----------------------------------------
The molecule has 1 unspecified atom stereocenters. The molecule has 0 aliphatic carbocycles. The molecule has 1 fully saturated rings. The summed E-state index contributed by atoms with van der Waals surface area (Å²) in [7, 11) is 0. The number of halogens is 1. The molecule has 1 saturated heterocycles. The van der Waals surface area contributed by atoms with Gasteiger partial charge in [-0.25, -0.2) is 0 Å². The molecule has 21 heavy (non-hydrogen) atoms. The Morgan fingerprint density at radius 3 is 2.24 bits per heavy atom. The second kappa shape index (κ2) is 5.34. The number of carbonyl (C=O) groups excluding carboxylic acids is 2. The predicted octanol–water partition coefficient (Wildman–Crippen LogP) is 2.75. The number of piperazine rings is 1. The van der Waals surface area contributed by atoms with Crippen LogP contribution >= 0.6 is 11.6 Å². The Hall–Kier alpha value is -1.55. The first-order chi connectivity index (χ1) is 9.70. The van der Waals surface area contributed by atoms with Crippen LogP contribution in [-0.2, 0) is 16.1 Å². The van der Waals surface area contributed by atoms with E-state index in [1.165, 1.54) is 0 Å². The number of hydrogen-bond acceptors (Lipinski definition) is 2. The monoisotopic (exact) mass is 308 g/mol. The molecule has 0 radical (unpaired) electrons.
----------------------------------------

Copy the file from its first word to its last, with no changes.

The molecule has 1 unspecified atom stereocenters. The molecule has 0 aliphatic carbocycles. The molecule has 1 fully saturated rings. The summed E-state index contributed by atoms with van der Waals surface area (Å²) in [7, 11) is 0. The number of halogens is 1. The molecule has 1 saturated heterocycles. The van der Waals surface area contributed by atoms with Gasteiger partial charge in [-0.25, -0.2) is 0 Å². The molecule has 21 heavy (non-hydrogen) atoms. The Morgan fingerprint density at radius 3 is 2.24 bits per heavy atom. The second kappa shape index (κ2) is 5.34. The number of carbonyl (C=O) groups excluding carboxylic acids is 2. The predicted octanol–water partition coefficient (Wildman–Crippen LogP) is 2.75. The number of piperazine rings is 1. The van der Waals surface area contributed by atoms with Crippen LogP contribution >= 0.6 is 11.6 Å². The Hall–Kier alpha value is -1.55. The first-order chi connectivity index (χ1) is 9.70. The van der Waals surface area contributed by atoms with Crippen LogP contribution in [-0.2, 0) is 16.1 Å². The van der Waals surface area contributed by atoms with E-state index in [1.165, 1.54) is 0 Å². The number of hydrogen-bond acceptors (Lipinski definition) is 2. The monoisotopic (exact) mass is 308 g/mol. The molecule has 0 radical (unpaired) electrons.